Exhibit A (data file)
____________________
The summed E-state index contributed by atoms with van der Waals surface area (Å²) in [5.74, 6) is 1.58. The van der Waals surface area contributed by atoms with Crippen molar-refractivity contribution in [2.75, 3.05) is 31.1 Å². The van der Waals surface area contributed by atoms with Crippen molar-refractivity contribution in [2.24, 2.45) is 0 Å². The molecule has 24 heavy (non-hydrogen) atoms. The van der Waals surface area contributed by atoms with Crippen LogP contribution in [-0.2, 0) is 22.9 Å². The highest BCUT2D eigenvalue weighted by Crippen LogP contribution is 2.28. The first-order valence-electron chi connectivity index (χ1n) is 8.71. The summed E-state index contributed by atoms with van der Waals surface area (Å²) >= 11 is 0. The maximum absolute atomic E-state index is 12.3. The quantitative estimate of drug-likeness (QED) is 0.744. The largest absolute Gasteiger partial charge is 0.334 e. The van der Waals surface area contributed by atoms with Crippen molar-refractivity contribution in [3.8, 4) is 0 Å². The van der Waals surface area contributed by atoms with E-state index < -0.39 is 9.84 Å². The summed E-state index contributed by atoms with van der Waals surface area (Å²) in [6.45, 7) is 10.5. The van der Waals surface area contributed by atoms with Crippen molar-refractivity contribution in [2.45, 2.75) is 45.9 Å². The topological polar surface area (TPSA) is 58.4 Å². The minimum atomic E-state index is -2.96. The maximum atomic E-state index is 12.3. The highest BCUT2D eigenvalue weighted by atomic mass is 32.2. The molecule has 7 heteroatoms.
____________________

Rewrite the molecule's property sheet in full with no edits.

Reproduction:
The summed E-state index contributed by atoms with van der Waals surface area (Å²) in [5.74, 6) is 1.58. The van der Waals surface area contributed by atoms with Crippen molar-refractivity contribution in [2.75, 3.05) is 31.1 Å². The van der Waals surface area contributed by atoms with Crippen molar-refractivity contribution in [2.24, 2.45) is 0 Å². The molecule has 24 heavy (non-hydrogen) atoms. The van der Waals surface area contributed by atoms with Crippen LogP contribution in [-0.2, 0) is 22.9 Å². The highest BCUT2D eigenvalue weighted by Crippen LogP contribution is 2.28. The first-order valence-electron chi connectivity index (χ1n) is 8.71. The summed E-state index contributed by atoms with van der Waals surface area (Å²) >= 11 is 0. The maximum absolute atomic E-state index is 12.3. The quantitative estimate of drug-likeness (QED) is 0.744. The largest absolute Gasteiger partial charge is 0.334 e. The van der Waals surface area contributed by atoms with Crippen molar-refractivity contribution in [3.8, 4) is 0 Å². The van der Waals surface area contributed by atoms with E-state index < -0.39 is 9.84 Å². The summed E-state index contributed by atoms with van der Waals surface area (Å²) in [6.45, 7) is 10.5. The van der Waals surface area contributed by atoms with Crippen molar-refractivity contribution in [2.45, 2.75) is 45.9 Å². The topological polar surface area (TPSA) is 58.4 Å². The minimum atomic E-state index is -2.96. The maximum atomic E-state index is 12.3. The highest BCUT2D eigenvalue weighted by atomic mass is 32.2. The molecule has 7 heteroatoms.